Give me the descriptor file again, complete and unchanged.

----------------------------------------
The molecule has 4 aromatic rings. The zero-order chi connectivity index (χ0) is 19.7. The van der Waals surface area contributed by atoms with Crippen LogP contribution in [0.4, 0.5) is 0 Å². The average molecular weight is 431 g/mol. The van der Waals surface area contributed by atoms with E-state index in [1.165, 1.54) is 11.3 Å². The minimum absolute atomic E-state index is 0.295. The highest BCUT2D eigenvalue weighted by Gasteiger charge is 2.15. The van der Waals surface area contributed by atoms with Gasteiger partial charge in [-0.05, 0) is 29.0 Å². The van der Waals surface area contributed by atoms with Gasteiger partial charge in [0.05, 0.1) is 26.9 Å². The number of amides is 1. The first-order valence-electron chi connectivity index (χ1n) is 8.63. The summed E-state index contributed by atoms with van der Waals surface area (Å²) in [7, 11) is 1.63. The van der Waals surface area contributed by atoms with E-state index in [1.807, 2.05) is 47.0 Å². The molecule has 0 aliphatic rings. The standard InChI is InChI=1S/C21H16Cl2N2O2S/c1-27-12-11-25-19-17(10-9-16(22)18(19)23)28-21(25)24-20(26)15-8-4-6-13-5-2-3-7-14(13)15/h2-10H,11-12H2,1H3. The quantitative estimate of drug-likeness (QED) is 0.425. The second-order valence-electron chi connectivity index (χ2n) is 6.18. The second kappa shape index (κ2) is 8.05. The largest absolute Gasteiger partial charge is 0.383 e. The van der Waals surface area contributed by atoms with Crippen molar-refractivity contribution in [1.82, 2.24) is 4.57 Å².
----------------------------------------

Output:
The molecule has 4 aromatic rings. The zero-order chi connectivity index (χ0) is 19.7. The van der Waals surface area contributed by atoms with Crippen LogP contribution in [0.4, 0.5) is 0 Å². The average molecular weight is 431 g/mol. The van der Waals surface area contributed by atoms with E-state index in [1.165, 1.54) is 11.3 Å². The minimum absolute atomic E-state index is 0.295. The highest BCUT2D eigenvalue weighted by Gasteiger charge is 2.15. The van der Waals surface area contributed by atoms with Gasteiger partial charge in [-0.05, 0) is 29.0 Å². The van der Waals surface area contributed by atoms with Gasteiger partial charge in [0.05, 0.1) is 26.9 Å². The number of amides is 1. The first-order valence-electron chi connectivity index (χ1n) is 8.63. The summed E-state index contributed by atoms with van der Waals surface area (Å²) in [7, 11) is 1.63. The van der Waals surface area contributed by atoms with E-state index in [1.807, 2.05) is 47.0 Å². The molecule has 0 aliphatic rings. The standard InChI is InChI=1S/C21H16Cl2N2O2S/c1-27-12-11-25-19-17(10-9-16(22)18(19)23)28-21(25)24-20(26)15-8-4-6-13-5-2-3-7-14(13)15/h2-10H,11-12H2,1H3. The quantitative estimate of drug-likeness (QED) is 0.425. The second-order valence-electron chi connectivity index (χ2n) is 6.18. The second kappa shape index (κ2) is 8.05. The largest absolute Gasteiger partial charge is 0.383 e. The van der Waals surface area contributed by atoms with Crippen molar-refractivity contribution in [1.82, 2.24) is 4.57 Å².